A Japan Times article aimed at, as its title suggests, "Making your U.S. tax filing from Japan that little bit less … taxing," states:
"The statutory deadline for 2014 for those of us living overseas is June 15, 2015. Americans have it engraved in our minds that it should be April 15. However, for overseas filers, the Internal Revenue Service (IRS) grants an automatic two-month extension. Nothing has to be done — it is automatic. "
According to page four of IRS Publication 54 (2014), "Tax Guide for U.S. Citizens and Resident Aliens Abroad," and contrary to what's stated in the article excerpt above, more than "nothing has to be done." Those IRS filing instructions say that you must attach a statement to your return explaining which of the two qualifying situations (noted in the publication) entitle you to take the automatic extension. The same instructions note that "the regular due date of your return is April 15," not June 15.
While April 15 has come and gone in Japan, I hope The Japan Times can set the record straight for anyone it may have led astray. When it comes to filing tax returns and correcting errors it’s always better to do it late than never.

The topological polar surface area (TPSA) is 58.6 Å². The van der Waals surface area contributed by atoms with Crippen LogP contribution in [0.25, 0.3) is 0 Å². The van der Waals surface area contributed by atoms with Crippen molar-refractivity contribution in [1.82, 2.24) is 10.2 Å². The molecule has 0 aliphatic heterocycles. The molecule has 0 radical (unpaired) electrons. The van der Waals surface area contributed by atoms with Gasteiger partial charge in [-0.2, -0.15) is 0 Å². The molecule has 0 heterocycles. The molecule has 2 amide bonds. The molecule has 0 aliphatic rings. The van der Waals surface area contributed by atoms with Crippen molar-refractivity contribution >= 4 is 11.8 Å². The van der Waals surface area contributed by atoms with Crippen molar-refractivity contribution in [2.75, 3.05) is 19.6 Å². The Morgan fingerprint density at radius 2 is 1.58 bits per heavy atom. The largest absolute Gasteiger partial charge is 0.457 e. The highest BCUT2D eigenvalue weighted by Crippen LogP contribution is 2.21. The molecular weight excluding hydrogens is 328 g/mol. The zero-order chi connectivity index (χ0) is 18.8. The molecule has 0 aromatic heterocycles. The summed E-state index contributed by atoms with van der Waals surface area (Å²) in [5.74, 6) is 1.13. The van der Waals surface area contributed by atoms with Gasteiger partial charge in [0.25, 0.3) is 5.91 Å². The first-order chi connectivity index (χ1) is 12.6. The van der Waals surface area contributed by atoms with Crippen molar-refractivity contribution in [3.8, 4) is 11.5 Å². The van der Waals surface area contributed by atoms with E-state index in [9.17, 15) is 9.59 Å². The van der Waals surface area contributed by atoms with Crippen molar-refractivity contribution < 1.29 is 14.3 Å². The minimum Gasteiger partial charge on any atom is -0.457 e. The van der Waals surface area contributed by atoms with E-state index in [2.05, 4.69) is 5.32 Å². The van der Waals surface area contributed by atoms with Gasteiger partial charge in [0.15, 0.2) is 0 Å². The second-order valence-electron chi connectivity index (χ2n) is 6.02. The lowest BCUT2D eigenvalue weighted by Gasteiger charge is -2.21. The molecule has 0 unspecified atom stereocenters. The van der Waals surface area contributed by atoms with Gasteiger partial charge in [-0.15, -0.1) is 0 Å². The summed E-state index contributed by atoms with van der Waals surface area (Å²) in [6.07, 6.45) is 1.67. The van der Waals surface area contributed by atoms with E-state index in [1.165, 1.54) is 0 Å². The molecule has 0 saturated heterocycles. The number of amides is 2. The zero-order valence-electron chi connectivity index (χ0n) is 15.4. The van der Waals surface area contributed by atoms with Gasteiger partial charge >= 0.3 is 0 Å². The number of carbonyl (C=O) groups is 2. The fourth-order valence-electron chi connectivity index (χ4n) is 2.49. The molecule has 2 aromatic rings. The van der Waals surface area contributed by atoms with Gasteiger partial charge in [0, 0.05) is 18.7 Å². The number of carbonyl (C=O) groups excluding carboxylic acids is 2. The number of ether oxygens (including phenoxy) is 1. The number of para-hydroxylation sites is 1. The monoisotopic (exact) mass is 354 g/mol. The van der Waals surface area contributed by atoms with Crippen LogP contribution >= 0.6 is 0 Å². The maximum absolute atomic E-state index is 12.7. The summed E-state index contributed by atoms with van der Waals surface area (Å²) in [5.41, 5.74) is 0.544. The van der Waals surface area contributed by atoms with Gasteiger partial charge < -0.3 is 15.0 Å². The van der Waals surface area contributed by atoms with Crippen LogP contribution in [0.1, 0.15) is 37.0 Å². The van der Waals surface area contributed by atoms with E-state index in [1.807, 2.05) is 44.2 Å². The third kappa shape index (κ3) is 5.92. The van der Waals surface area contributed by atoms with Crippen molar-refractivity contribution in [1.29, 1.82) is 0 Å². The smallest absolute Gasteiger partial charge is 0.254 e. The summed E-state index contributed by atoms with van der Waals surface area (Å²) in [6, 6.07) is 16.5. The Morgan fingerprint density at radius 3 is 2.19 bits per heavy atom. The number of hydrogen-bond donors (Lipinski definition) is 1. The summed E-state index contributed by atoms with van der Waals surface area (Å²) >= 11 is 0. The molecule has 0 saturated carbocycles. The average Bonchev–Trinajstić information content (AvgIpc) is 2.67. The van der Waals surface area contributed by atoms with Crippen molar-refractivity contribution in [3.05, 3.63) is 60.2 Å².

A later Japan Times article, "More tips for filing your U.S. taxes from Japan," notes a couple of errors in the original reporting for the piece spotlighted here. Although the article has been updated to correct those errors there is no specific note of the corrections made, as is standard practice at many reputable news outlets. Such a correction notice might prove valuable to readers who trusted the erroneous information initially presented and used it as a reference when filing their taxes, especially if they have to explain themselves to the taxman.